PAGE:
The Special Economic Measures (South Sudan) Regulations impose an asset freeze on designated persons identified in the Schedule to the regulations. They prohibit persons in Canada and Canadians abroad from:
dealing in any property, wherever situated, held by or on behalf of a designated person;
entering into or facilitating, directly or indirectly, any transaction related to such a dealing;
providing any financial or related service in respect of such a dealing;
making goods, wherever situated, available to a designated person; and,
providing any financial or related service to or for the benefit of a designated person.
Causing, assisting or promoting prohibited activities is likewise prohibited.
The Regulations Implementing the United Nations Resolution on South Sudan also impose an asset freeze on persons designated by the United Nations Security Council Committee concerning South Sudan (the “Committee”).
Under the Special Economic Measures (South Sudan) Regulations, some exceptions to the prohibitions exist, including for the following:
payments made by or on behalf of a designated person that is due under a contract entered into their designation, provided that the payment is not to a designated person or for their benefit;
pension payments to any person in Canada or Canadian abroad;
certain transactions in respect of diplomatic missions;
transactions to UN agencies, the International Red Cross and Red Crescent Movement, and Canadian NGOs in certain circumstances;
transactions necessary for a Canadian to transfer to a non-designated person any accounts, funds or investments held by a designated person when that person became a designated person;
financial services required in order for a designated person to obtain certain legal services in Canada;
certain payments to persons in Canada or Canadians abroad in respect of loan payments; and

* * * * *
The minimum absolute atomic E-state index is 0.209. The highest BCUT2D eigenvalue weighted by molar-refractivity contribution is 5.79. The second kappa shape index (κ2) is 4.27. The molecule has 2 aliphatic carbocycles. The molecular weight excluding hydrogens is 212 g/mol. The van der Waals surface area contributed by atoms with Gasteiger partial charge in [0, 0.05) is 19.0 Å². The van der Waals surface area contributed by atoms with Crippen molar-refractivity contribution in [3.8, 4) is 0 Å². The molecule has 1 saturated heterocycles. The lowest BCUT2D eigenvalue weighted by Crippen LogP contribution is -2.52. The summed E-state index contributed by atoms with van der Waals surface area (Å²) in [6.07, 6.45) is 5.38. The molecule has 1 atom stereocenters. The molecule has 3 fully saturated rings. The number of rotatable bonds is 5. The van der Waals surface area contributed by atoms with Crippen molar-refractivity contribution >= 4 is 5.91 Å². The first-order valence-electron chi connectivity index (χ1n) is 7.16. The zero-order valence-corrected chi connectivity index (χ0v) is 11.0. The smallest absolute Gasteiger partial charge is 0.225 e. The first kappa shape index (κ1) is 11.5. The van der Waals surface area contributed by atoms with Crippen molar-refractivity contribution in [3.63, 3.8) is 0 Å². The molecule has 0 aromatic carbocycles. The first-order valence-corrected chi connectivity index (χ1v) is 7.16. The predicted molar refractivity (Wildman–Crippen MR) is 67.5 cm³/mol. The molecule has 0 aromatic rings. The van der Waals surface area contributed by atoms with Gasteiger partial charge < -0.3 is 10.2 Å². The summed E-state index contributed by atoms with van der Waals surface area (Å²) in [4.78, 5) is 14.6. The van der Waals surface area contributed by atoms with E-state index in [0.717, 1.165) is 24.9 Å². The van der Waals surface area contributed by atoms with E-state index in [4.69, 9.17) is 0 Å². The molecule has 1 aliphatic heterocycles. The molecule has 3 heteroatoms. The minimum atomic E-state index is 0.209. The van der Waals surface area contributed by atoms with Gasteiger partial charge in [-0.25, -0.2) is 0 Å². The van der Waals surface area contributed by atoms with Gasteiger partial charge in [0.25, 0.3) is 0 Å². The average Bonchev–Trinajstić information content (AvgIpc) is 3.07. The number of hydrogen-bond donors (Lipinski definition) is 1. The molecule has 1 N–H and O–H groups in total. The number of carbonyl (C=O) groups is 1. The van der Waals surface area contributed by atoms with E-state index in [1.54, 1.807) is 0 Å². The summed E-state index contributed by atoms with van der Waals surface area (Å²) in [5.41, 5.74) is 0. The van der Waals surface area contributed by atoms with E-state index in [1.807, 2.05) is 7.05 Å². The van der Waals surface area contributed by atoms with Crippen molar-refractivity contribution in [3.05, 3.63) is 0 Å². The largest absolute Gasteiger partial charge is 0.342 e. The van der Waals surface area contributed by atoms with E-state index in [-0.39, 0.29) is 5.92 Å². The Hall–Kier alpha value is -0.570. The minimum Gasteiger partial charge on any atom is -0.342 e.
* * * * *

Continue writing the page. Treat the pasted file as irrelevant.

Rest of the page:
payments to any person in Canada or any Canadian abroad in respect of loans entered into prior the date on which a person became a designated person
Permits and Certificates
The Special Economic Measures (South Sudan) Permit Authorization Order, made pursuant to subsection 4(4) of the Special Economic Measures Act, authorizes the Minister of Foreign Affairs to issue to any person in Canada and any Canadian outside Canada a permit to carry out a specified activity or transaction, or any class of activity or transaction, with a designated person that is otherwise restricted or prohibited pursuant to the Special Economic Measures (South Sudan) Regulations.
Persons affected by the Regulations Implementing the United Nations Resolution on South Sudan can also apply for a certificate as per sections 7-10 of the same regulations, although these may require notification to and/or a decision from the United Nations Security Council or the Committee.
Since December 2013, forces loyal to President Salva Kiir and those loyal to former Vice President Riek Machar have engaged in violent conflict, much of it along ethnic lines. The IGAD (a regional body consisting of Djibouti, Ethiopia, Kenya, Somalia, Sudan and Uganda, as well as South Sudan) is leading peace talks. A Cessation of Hostilities (CoH) Agreement was signed by both parties on January 23, 2014, followed by an Agreement to Resolve the Crisis in South Sudan signed on May 9, 2014. Both agreements were violated shortly thereafter and international observers suspect that both sides have been deliberately stalling negotiations in hopes of furthering their military gains. On June 10, 2014, Kiir and Machar agreed to end fighting and form a transitional government within 60 days, but little progress has been made since then.
Estimates of casualties due to the conflict range from 10,000 to 40,000 people and are possibly much higher, and over 1.5 million have been displaced internally or as refugees. On May 12, 2014, UN Secretary Ban Ki-Moon called for a special tribunal for South Sudan, saying there are grounds to believe that crimes against humanity have been committed during the crisis.
On October 23, 2014, the Special Economic Measures (South Sudan) Regulations came into force. The Regulations include a list of names of persons for whom the Governor in Council considers that there are reasonable grounds to believe is a person engaged in activities that directly or indirectly facilitate, support, provide funding for or contribute to a violation or attempted violation of the Cessation of Hostilities Agreement.
On June 18, 2015, the Regulations Implementing the United Nations Resolution on South Sudan came into force, implementing decisions of the United Nations Security Council into Canadian domestic law.
Please be advised that Global Affairs Canada cannot provide legal advice to members of the public. For this reason, we cannot deliver an opinion as to whether or not a specific activity or transaction would contravene sanctions legislation. You should consider seeking legal advice in relation to an activity that may contravene a Canadian sanction law.